UPDATE (September 25, 2019): As of this morning, JUUL CEO Kevin Burns is being replaced by K.C. Crosthwaite, an executive at tobacco company Altria, amid a reported federal probe into the company due to its questionable marketing practices. According to The Verge, the e-cigarette brand has also announced that it will be “suspending all broadcast, print and digital product advertising in the US.”
ORIGINAL STORY (September 24, 2019): According to a new report from The Wall Street Journal, federal prosecutors in California have commenced a criminal probe into JUUL — one of the US’ biggest startups valued at $38 billion USD last year. Unfortunately, the focus of the probe has not been revealed yet, with the US attorney’s office saying they can neither confirm nor deny any ongoing probe into the e-cigarette maker. JUUL has responded in a similar fashion, with its spokesperson giving no official statement as of now.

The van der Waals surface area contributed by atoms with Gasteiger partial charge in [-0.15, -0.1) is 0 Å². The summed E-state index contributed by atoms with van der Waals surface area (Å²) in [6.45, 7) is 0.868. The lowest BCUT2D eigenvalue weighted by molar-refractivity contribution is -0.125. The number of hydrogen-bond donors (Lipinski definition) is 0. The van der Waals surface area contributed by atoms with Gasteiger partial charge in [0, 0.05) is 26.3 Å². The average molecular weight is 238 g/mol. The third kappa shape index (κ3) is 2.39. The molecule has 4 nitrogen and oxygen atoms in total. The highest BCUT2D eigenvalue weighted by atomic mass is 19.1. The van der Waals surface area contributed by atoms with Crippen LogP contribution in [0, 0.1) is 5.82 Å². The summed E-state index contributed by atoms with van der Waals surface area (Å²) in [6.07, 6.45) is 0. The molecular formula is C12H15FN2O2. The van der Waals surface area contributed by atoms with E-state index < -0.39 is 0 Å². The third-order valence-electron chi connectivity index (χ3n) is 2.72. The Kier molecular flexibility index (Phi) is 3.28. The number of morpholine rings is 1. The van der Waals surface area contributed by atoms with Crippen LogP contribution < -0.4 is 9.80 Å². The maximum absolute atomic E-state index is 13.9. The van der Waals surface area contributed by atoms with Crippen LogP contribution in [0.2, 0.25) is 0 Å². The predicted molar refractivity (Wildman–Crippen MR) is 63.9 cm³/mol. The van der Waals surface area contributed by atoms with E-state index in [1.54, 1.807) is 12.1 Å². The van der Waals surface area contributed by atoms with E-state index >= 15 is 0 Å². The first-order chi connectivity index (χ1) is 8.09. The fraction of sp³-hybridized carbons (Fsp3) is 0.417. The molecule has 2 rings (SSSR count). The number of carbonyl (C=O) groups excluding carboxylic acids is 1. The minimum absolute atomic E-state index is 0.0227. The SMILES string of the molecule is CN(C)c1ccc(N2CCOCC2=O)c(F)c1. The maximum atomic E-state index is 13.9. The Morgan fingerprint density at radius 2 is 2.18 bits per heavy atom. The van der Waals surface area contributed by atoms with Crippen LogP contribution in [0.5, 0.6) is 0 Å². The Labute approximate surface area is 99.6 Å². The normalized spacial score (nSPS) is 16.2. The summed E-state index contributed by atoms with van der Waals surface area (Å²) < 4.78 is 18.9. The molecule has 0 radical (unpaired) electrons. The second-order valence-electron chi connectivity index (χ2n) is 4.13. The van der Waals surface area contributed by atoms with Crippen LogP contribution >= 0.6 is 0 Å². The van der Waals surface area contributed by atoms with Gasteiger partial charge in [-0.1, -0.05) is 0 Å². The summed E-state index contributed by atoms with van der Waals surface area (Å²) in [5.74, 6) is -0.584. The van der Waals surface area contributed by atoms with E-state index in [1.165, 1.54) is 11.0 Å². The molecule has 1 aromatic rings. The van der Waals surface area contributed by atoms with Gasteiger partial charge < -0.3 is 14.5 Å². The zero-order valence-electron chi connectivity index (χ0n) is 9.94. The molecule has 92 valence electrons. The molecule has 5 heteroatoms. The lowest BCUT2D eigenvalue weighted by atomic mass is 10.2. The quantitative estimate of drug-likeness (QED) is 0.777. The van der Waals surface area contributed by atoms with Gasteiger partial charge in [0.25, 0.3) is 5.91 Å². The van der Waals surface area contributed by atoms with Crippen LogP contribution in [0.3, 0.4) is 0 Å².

The new criminal probe comes amid growing concerns regarding e-cigarettes and their influence on teenage smoking, which has already led to increased scrutiny of JUUL by various federal agencies. The FTC is currently investigating whether JUUL had used influencers on social media as a marketing strategy to appeal to minors, whilst the FDA is conducting a probe into the high nicotine content of JUUL’s refill pods. The Trump administration itself has also announced plans to ban e-cigarettes earlier this month.
JUUL’s CEO Kevin Burns had previously addressed the issue of teenagers smoking the brand’s e-cigarettes: “It’s not intended for them. I hope there was nothing that we did that made it appealing to [children].”
Stay tuned as the story develops.
Elsewhere in tech, Snap Inc is helping the FTC in an antitrust probe of Facebook.